Health

Eliana Perrin, MD, MPH, and professor of Pediatrics at the UNC-Chapel Hill School of Medicine. sitting in a movie theater
http://news.unchealthcare.org/ / UNC Healthcare and school of medicine

    

Movies like Toy Story 3, Wall-E, and Up, may seem like harmless entertainment. But a new study shows these films may promote unhealthy behavior, especially eating habits, to young people. 

Brian Southwell's new book studies the effectiveness of social networking in spreading health news.
John Hopkins Press

Scientists and public health officials are increasingly turning to social media and peer-to-peer networks to educate the public.  

Wikimedia Commons

Warning: This segment contains a story about sexual violence.

http://upload.wikimedia.org/wikipedia/commons/f/f5/Obama_signs_health_care-20100323.jpg

  

You probably know it as Obamacare, but its official name is the Affordable Care Act. And starting Tuesday, enrollment opens for mandatory insurance.

New policies don’t actually go into effect until January 1, but in the meantime, curious shoppers can take to the health exchanges to find a deal on health insurance.

Dr. Leslie Smith speaks on the State of Things.
boonesunriserotary.org

This episode was a rebroadcast.  The program originally aired on Monday, February 25, 2013.

When Leslie Smith was 24 years old, she was in a fire. After spending 3 months at the Jaycee Burn Center in Chapel Hill, she was released. Smith told Host Frank Stasio “It took me about ten years to recover from those injuries.”

Duke University Hospital
Duke Medecine

  

Parents of teenagers with mental illnesses struggle to find appropriate care. When those adolescents also have developmental disabilities, they often end up in a cycle of psychiatric treatment that keeps them in residential facilities far from their homes.

Host Frank Stasio talks with News and Observer reporter Mandy Locke about a story of one family facing these challenges and the state’s resources for treatment.

HealthServe is closing in Greensboro this week and 20,000 people will have to find a medical provider elsewhere.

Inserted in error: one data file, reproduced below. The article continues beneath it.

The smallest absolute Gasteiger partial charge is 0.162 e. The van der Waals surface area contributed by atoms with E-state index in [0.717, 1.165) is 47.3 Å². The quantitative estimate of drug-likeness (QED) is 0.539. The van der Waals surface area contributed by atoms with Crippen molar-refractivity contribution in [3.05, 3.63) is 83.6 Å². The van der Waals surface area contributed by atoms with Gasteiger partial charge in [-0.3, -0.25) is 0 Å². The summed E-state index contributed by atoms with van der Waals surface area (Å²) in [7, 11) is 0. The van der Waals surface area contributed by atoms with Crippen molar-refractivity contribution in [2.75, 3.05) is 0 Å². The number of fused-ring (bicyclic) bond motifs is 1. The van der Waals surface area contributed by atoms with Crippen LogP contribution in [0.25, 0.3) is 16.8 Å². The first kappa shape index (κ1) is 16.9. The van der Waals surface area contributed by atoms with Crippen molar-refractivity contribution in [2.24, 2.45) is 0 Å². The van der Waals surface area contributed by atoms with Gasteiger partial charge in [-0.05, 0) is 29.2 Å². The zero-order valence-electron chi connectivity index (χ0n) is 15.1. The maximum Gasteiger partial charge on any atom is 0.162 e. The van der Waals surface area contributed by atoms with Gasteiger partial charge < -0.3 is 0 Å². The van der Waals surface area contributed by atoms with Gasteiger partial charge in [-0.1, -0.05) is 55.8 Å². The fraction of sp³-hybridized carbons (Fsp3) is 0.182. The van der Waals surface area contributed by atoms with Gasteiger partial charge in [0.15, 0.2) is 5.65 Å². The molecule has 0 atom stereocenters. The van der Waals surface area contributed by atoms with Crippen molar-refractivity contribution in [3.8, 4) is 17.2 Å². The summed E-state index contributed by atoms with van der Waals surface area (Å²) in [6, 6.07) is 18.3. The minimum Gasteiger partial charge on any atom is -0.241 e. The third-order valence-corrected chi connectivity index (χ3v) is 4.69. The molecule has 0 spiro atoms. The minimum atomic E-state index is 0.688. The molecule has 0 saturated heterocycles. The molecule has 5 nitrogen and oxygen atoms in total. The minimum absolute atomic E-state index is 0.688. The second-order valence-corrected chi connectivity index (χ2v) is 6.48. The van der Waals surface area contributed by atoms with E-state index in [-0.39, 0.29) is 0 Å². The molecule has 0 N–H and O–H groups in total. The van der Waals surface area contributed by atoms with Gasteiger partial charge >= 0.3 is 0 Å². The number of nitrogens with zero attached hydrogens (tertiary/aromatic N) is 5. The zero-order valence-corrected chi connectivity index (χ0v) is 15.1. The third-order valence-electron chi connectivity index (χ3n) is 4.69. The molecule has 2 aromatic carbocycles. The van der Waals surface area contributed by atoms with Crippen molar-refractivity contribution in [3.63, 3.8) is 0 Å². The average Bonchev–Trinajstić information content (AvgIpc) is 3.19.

Flickr.com

The closing of the Healthserve Community Health Clinic in Greensboro is expected to affect thousands of low income patients. The clinic is closing, in part, because of the State legislature’s decision to reject federal Medicaid expansion. Host Frank Stasio talks to WUNC Greensboro Bureau Chief Jeff Tiberii about this and other Triad news live from Triad Stage in Greensboro.

President Bill Clinton meets Dr. Megan Coffee in Haiti
doctorcoffee.org

Experts are in Durham today and tomorrow, attending a conference on Haiti. Their goal is to assess and improve aid efforts to the country following the devastating earthquake there three years ago.

It's a collaboration between Duke University and North Carolina Central University called, “Humanitarianism in Haiti: Visions and Practice."

obeasts.org

Turn on any news program and you’ll eventually hear about the dangers of obesity. It’s commonly accepted that being heavy is bad, and being skinny is good. Rachel Herrick is challenging that idea with her Obeast project.

The Status of Girls in North Carolina
Meredith College

Two new reports examine the status of girls and women in North Carolina.  As it turns out, girls are bucking the stereotype. They’ve seen gains in math and science testing.

"Middle school is when we typically think of girls sort of disengaging from science and math," Amie Hess told Frank Stasio in an interview on The State of Things.  Hess is the lead researcher on The Status of Girls in North Carolina. "What we found when you look at the 8th grade end-of-grade testing rates is that girls are right on par with boys.  In some cases, [they are] slightly ahead of boys," she said. 

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